Facebook announced in June its intention to build a mobile product code-named "Reader," which would aggregate news from a variety of online sources, especially news stories shared by the user's own family and friends on Facebook.
Facebook's "Reader" is clearly designed to replace the newspaper. The idea is that instead of sitting down with the morning paper with your coffee in the morning, you instead pick up a tablet and read news stories delivered by Facebook.
The career-centric social network Linkedin acquired the news aggregation app Pulse in April. The app enables users to follow a wide variety of news sources, then read them like a newspaper in a constantly updated feed.
The big question is: Can we trust social media companies to own newspaper journalism?
I think we can, and here's why.
The integrity of newspapers is governed by the ethical standards maintained by the editors and reporters who work there. Every news organization has a "Chinese wall" between the business side that sells ads and the editorial side that shields itself from the influence of ad sales. Financially successful news outfits are in the best position to maintain this integrity. The financially desperate ones -- a description that can apply to an increasing number of news organizations -- are the ones most likely to break down the boundary and start milking the editorial product for ad dollars.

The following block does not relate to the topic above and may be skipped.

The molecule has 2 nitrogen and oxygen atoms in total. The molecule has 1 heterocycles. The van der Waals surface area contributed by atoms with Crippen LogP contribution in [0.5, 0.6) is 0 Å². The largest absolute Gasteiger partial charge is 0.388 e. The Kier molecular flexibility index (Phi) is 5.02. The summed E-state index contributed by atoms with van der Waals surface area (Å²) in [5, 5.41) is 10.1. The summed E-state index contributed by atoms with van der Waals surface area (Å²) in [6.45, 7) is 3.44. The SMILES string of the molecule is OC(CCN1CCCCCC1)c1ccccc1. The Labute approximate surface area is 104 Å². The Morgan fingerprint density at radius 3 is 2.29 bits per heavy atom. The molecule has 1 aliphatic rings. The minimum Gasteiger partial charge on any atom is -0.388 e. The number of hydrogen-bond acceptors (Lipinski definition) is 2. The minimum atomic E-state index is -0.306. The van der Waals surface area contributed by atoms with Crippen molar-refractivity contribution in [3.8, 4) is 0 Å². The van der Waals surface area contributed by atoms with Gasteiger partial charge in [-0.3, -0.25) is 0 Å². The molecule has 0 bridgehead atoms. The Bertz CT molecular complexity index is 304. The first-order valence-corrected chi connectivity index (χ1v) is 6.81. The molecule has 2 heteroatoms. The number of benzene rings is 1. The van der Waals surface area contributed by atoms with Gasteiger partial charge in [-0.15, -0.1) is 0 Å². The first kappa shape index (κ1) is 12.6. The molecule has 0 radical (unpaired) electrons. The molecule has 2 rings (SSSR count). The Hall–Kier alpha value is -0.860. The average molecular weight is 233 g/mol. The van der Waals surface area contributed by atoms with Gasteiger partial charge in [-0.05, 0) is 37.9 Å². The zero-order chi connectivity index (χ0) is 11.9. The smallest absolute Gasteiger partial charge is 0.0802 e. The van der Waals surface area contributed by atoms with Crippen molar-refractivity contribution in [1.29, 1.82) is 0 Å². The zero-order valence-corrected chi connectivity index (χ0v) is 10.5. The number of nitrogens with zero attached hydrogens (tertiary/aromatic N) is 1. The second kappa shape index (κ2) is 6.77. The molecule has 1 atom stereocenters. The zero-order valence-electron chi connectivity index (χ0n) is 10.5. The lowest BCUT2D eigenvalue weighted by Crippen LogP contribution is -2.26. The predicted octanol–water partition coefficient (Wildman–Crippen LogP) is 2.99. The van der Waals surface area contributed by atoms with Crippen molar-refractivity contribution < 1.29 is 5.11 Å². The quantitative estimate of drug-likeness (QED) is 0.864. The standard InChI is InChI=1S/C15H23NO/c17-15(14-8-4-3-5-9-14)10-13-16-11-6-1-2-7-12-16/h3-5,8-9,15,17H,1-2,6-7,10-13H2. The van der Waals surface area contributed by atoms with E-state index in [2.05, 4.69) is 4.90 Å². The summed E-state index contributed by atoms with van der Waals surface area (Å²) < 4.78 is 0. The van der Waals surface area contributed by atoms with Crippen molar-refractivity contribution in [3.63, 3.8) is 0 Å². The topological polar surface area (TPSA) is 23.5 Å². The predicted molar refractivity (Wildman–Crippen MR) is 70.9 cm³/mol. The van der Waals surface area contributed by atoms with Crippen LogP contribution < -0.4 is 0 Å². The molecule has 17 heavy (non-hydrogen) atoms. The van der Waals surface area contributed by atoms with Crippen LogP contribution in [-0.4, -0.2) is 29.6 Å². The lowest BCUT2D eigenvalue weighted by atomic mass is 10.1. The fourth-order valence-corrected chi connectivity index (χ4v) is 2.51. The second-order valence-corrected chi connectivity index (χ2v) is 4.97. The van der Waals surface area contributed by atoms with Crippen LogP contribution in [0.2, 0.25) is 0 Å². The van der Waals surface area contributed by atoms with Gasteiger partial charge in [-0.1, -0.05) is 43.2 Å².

One very good example of how this can work is the well-established success story of Slate Magazine, a publication launched by Microsoft in 1996. Slate was later acquired by The Washington Post and now is managed independently.
Microsoft did the right thing and behaved like any great publisher -- they hired a great editor (Michael Kinsley) and let him run it with editorial independence.
There's no reason why companies like Twitter, Google or even Facebook couldn't pay for well-funded newspaper organizations to do serious journalism, complete with investigative journalism, serious reporting and independent commentary.
While many people might cringe at the thought of entrusting these companies with journalism, the hard reality is that our antiquated system of leaving it up to publishing companies is killing off journalism. Major papers are laying off photographers, editors and reporters. Investigative reporting is being scaled back. Editorials are being dumbed down.
Brilliant, ethical journalists are leaving the business and entering other fields. It's a disaster for democracy.
Editors and reports have the ethics. What the newspaper lacks is nothing more than money.
Meanwhile, social networks have both the money and the eyeballs. What they need is the vision to establish truly independent news organizations.
And why not? We're getting our news from social media anyway. We might as well use the money being made by social media to restore high-quality journalism.
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